Does Scripture Teach Our Self-Centeredness Is Bad?

May 7, 2021
God's Love, Growth, Living Abundantly

Have you ever noticed how babies are only concerned about themselves, their personal well-being? This is because they have just left their mother’s womb where they were held close, kept warm, continually fed, and worry free. 

A newborn is unaware of others and the vastness of life they have just entered. Self-awareness and personal needs are the first desires to develop. So is their self-centered focus a sin or a built-in need to survive? Does Scripture teach our self-centeredness is bad? If so, shouldn’t we disdain any and all sense of self-importance? 

Self Awareness

The desire to fulfill our own needs is not a choice; it is a built-in necessity for existence. An awareness of self and our own importance is more than appropriate. Self-centeredness is not a sin unless it becomes a dominant characteristic that begins to negate the importance of others.

As the initial needs and desires are met, children become aware of others and values beyond themselves. Levels of love, trust, and appreciation develop, even self-confidence. When they are not properly cared for and taught that life is not just about “me,” they deal with senses of abandonment, feelings of disdain, and their sense of self is skewed. Most children experience what is known as “the terrible twos” because at this age they begin testing values and authorities.

God created the natural environment as a place for us to begin our existence, as extensions of His life. During our natural life span, we are expected to deal with the variables of food and hunger, hot and cold, having and doing without, need and fulfillment, of love and disdain. Because of His love, He promises to be with us through all our trials and difficulties. (a) [see end notes for all Scriptures]

Scripture says every person is an “offspring of God.” (b) While at times, like the Pharisees, in the days Jesus lived, we act like children of the devil and oppose the ways of God, (c) we are still His offspring and His love remains. Even when He appears to be displeased or angry and we suffer the harmful effects of our actions, we are still important to our heavenly Father. Self-centeredness is a God given quality.  

Our self-centeredness is a God given quality.

The Balance of Extremes

A balance regarding our self-awareness is important. While God designed us to be aware of our self and our importance, we must safeguard against extreme factors and not lose balance. When we lose sight of our created reality, we become extremes, either arrogant ‘or’ despondent. 

Arrogance is an extreme that creates an elitist attitude of superiority and efforts to gain or maintain control. Arrogance negates the importance of others and tends to be harmful, divisive and destructive. The opposite extreme causes us to feel inferior, even worthless.   

Self-righteousness is another type of extreme. A self-righteous attitude is easily offended and will cause our responses to be ungodly expressions. (d) When we think, “I’m right and you are not,” or “I’m good and you are bad,” we tend to lash-out and condemn others as inferior.

This life is our first opportunity to personally grow and develop into mature reflections and resemblances (image and likeness) of God’s character, attitude and personality (CAP). When we respond to God’s call into fellowship with His guiding presence, we transform more rapidly into what we are created to be: natural and spiritual images and likenesses of His heart. (e)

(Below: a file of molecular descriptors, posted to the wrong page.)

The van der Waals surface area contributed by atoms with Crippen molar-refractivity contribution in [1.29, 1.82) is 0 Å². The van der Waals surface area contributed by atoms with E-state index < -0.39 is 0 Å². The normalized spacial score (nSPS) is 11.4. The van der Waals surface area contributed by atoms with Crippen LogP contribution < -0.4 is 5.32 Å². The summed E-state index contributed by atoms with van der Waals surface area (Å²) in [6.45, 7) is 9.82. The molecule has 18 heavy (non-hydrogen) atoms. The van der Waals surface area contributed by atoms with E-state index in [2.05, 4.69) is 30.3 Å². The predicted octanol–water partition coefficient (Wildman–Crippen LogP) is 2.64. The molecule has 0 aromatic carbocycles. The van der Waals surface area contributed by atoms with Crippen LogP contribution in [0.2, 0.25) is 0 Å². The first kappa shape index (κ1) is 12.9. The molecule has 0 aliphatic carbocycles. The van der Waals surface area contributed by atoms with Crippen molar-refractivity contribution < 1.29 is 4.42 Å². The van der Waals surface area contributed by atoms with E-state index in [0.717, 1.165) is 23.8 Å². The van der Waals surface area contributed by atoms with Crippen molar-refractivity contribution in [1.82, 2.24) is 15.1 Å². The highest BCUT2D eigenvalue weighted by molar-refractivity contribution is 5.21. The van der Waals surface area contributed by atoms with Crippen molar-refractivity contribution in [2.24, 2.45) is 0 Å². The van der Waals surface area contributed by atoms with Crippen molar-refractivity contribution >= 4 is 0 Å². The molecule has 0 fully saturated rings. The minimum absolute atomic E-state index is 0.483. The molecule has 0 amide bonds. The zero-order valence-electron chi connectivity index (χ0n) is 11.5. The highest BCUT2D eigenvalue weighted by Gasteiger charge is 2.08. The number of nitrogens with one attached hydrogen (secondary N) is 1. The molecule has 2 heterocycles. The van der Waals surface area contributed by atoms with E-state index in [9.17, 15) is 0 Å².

The Apostle Paul spoke of a balanced perspective regarding the importance of self, encouraging us to “Have this attitude in yourselves which was also in Christ Jesus. (f) The KJV says ‘mind’ rather than ‘attitude’. What was the mind/attitude Scripture refers to? Jesus kept a balanced attitude regarding who he was, as a son of God and of man. We are encouraged to keep a balance and not think of ourselves more highly or of less value than we should! 

Jesus kept a balanced attitude regarding who he was, as a son of God and of man.

Staying in Balance

The Apostle goes on to explain in the same letter to the Philippians that he had every right to think more highly of himself. After all, Saul who became Paul had seen and spoken with Jesus and even received a special calling to pursue. (g) After years of functioning in his calling, Paul said he; “pressed on and reached toward the goal…not thinking he had attained.” (h) Paul considered his personal education and ministry “as rubbish in comparison to knowing Christ.” Our self-centeredness, in balance, is very important.    

As our loving and insightful Father, God graciously leads and guides us through our earthly difficulties because He is patient, compassionate and longsuffering. (i) In this life, we learn to walk in God’s Light and Love, here a little and there a little. When we partake of the fellowship of God’s presence as the more perfect way of living, we allow God-Light and Love to flow through us. At times we may shine a lot and at times we tend to come up short.

So does scripture teach our self-centeredness is bad?  Is self-centeredness a sin? No, your self-centeredness is a good value. As obedient and disobedient offspring and children, we are all worthy of God’s love. Jesus also encourages each of us to value each other by “loving one another.” (j) Do not develop into an extremity as a ‘too large’ or ‘too small’ self. Stay in balance!

As obedient and disobedient children, you are worthy of God’s love.

a) John 14:16; Hebrews 13:5; b) Acts 17:22-29; c) John 8:39, 44; d) Luke 18:9-14; Matthew 9:14; e) Genesis 1:26; f) Philippians 2:5-7; g) Acts 9:1-15; h) Philippians 3: 4-14; i) James 3:17; Galatians 5:22; j) John 13:34; 15:12

Keith Carroll, “The Relationship Guy”
Relational Gospel Founder

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